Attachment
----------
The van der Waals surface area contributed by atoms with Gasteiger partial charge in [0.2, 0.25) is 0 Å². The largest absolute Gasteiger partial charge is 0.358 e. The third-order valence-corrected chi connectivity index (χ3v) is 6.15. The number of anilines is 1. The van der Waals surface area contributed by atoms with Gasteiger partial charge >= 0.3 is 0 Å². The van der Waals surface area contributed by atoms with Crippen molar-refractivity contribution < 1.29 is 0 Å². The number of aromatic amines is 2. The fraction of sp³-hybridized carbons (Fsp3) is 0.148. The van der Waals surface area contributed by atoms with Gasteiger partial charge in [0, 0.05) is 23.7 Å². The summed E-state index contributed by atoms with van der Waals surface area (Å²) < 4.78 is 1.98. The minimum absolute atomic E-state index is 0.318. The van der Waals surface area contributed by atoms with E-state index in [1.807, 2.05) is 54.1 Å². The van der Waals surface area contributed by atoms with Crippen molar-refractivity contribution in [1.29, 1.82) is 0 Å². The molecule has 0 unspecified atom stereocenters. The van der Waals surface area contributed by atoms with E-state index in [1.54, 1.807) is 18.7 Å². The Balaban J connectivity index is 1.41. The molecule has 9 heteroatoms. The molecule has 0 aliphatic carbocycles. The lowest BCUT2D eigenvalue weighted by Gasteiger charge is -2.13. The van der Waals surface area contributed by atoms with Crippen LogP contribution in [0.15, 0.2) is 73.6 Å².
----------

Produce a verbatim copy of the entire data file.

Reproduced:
The van der Waals surface area contributed by atoms with Gasteiger partial charge in [0.2, 0.25) is 0 Å². The largest absolute Gasteiger partial charge is 0.358 e. The third-order valence-corrected chi connectivity index (χ3v) is 6.15. The number of anilines is 1. The van der Waals surface area contributed by atoms with Gasteiger partial charge >= 0.3 is 0 Å². The van der Waals surface area contributed by atoms with Crippen molar-refractivity contribution < 1.29 is 0 Å². The number of aromatic amines is 2. The fraction of sp³-hybridized carbons (Fsp3) is 0.148. The van der Waals surface area contributed by atoms with Gasteiger partial charge in [0, 0.05) is 23.7 Å². The summed E-state index contributed by atoms with van der Waals surface area (Å²) < 4.78 is 1.98. The minimum absolute atomic E-state index is 0.318. The van der Waals surface area contributed by atoms with E-state index in [1.807, 2.05) is 54.1 Å². The van der Waals surface area contributed by atoms with Crippen molar-refractivity contribution in [1.29, 1.82) is 0 Å². The molecule has 0 unspecified atom stereocenters. The van der Waals surface area contributed by atoms with E-state index in [1.54, 1.807) is 18.7 Å². The Balaban J connectivity index is 1.41. The molecule has 9 heteroatoms. The molecule has 0 aliphatic carbocycles. The lowest BCUT2D eigenvalue weighted by Gasteiger charge is -2.13. The van der Waals surface area contributed by atoms with Crippen LogP contribution in [0.15, 0.2) is 73.6 Å².